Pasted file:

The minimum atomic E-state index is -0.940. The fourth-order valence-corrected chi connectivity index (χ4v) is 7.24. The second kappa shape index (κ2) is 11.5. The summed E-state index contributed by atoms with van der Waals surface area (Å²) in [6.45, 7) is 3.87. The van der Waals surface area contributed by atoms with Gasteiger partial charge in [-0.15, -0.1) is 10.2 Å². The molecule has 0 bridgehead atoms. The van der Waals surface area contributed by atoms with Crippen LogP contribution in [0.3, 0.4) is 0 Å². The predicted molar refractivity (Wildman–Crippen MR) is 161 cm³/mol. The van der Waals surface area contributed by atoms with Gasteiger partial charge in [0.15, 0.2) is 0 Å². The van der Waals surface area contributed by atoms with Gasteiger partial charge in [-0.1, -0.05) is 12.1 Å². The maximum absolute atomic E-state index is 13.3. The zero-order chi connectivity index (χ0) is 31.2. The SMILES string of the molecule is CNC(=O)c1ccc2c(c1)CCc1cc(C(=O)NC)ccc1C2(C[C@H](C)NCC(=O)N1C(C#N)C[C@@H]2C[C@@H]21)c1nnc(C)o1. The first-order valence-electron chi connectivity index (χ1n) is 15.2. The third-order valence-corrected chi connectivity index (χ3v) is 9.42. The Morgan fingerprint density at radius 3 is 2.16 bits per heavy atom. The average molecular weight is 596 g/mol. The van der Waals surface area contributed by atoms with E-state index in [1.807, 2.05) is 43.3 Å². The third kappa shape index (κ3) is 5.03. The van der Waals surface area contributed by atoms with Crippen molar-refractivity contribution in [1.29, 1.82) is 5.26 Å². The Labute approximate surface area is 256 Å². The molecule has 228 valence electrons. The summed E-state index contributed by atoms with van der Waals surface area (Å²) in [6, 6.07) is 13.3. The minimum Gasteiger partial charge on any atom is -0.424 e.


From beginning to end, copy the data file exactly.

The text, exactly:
The minimum atomic E-state index is -0.940. The fourth-order valence-corrected chi connectivity index (χ4v) is 7.24. The second kappa shape index (κ2) is 11.5. The summed E-state index contributed by atoms with van der Waals surface area (Å²) in [6.45, 7) is 3.87. The van der Waals surface area contributed by atoms with Gasteiger partial charge in [-0.15, -0.1) is 10.2 Å². The molecule has 0 bridgehead atoms. The van der Waals surface area contributed by atoms with Crippen LogP contribution in [0.3, 0.4) is 0 Å². The predicted molar refractivity (Wildman–Crippen MR) is 161 cm³/mol. The van der Waals surface area contributed by atoms with Gasteiger partial charge in [0.15, 0.2) is 0 Å². The van der Waals surface area contributed by atoms with Gasteiger partial charge in [-0.1, -0.05) is 12.1 Å². The maximum absolute atomic E-state index is 13.3. The zero-order chi connectivity index (χ0) is 31.2. The SMILES string of the molecule is CNC(=O)c1ccc2c(c1)CCc1cc(C(=O)NC)ccc1C2(C[C@H](C)NCC(=O)N1C(C#N)C[C@@H]2C[C@@H]21)c1nnc(C)o1. The first-order valence-electron chi connectivity index (χ1n) is 15.2. The third-order valence-corrected chi connectivity index (χ3v) is 9.42. The Morgan fingerprint density at radius 3 is 2.16 bits per heavy atom. The average molecular weight is 596 g/mol. The van der Waals surface area contributed by atoms with E-state index in [1.807, 2.05) is 43.3 Å². The third kappa shape index (κ3) is 5.03. The van der Waals surface area contributed by atoms with Crippen molar-refractivity contribution in [1.29, 1.82) is 5.26 Å². The Labute approximate surface area is 256 Å². The molecule has 228 valence electrons. The summed E-state index contributed by atoms with van der Waals surface area (Å²) in [6, 6.07) is 13.3. The minimum Gasteiger partial charge on any atom is -0.424 e.